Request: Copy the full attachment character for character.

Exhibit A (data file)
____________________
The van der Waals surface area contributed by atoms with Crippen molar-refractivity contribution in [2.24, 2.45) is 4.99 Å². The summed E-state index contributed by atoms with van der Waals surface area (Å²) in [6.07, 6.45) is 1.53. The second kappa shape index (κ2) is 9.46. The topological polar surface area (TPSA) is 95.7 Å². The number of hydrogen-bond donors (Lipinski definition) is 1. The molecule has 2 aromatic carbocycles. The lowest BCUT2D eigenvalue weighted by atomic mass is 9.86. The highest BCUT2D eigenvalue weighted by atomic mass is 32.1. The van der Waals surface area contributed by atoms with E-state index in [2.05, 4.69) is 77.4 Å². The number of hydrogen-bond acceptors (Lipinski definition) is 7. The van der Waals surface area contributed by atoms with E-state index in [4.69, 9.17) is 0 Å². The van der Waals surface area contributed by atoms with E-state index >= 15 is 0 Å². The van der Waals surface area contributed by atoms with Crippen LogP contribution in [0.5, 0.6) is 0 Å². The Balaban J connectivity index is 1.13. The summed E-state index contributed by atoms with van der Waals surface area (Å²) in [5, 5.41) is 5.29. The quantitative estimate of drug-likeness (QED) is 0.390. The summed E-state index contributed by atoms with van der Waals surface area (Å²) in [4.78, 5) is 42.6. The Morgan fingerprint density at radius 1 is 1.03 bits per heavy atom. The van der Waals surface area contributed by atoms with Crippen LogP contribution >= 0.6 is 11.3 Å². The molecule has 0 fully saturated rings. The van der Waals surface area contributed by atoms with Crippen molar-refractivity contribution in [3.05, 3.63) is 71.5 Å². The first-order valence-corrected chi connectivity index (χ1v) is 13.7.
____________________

The van der Waals surface area contributed by atoms with Crippen molar-refractivity contribution in [2.24, 2.45) is 4.99 Å². The summed E-state index contributed by atoms with van der Waals surface area (Å²) in [6.07, 6.45) is 1.53. The second kappa shape index (κ2) is 9.46. The topological polar surface area (TPSA) is 95.7 Å². The number of hydrogen-bond donors (Lipinski definition) is 1. The molecule has 2 aromatic carbocycles. The lowest BCUT2D eigenvalue weighted by atomic mass is 9.86. The highest BCUT2D eigenvalue weighted by atomic mass is 32.1. The van der Waals surface area contributed by atoms with E-state index in [2.05, 4.69) is 77.4 Å². The number of hydrogen-bond acceptors (Lipinski definition) is 7. The van der Waals surface area contributed by atoms with E-state index in [4.69, 9.17) is 0 Å². The van der Waals surface area contributed by atoms with E-state index >= 15 is 0 Å². The van der Waals surface area contributed by atoms with Crippen LogP contribution in [0.5, 0.6) is 0 Å². The Balaban J connectivity index is 1.13. The summed E-state index contributed by atoms with van der Waals surface area (Å²) in [5, 5.41) is 5.29. The quantitative estimate of drug-likeness (QED) is 0.390. The summed E-state index contributed by atoms with van der Waals surface area (Å²) in [4.78, 5) is 42.6. The Morgan fingerprint density at radius 1 is 1.03 bits per heavy atom. The van der Waals surface area contributed by atoms with Crippen LogP contribution >= 0.6 is 11.3 Å². The molecule has 0 fully saturated rings. The van der Waals surface area contributed by atoms with Crippen molar-refractivity contribution in [3.05, 3.63) is 71.5 Å². The first-order valence-corrected chi connectivity index (χ1v) is 13.7.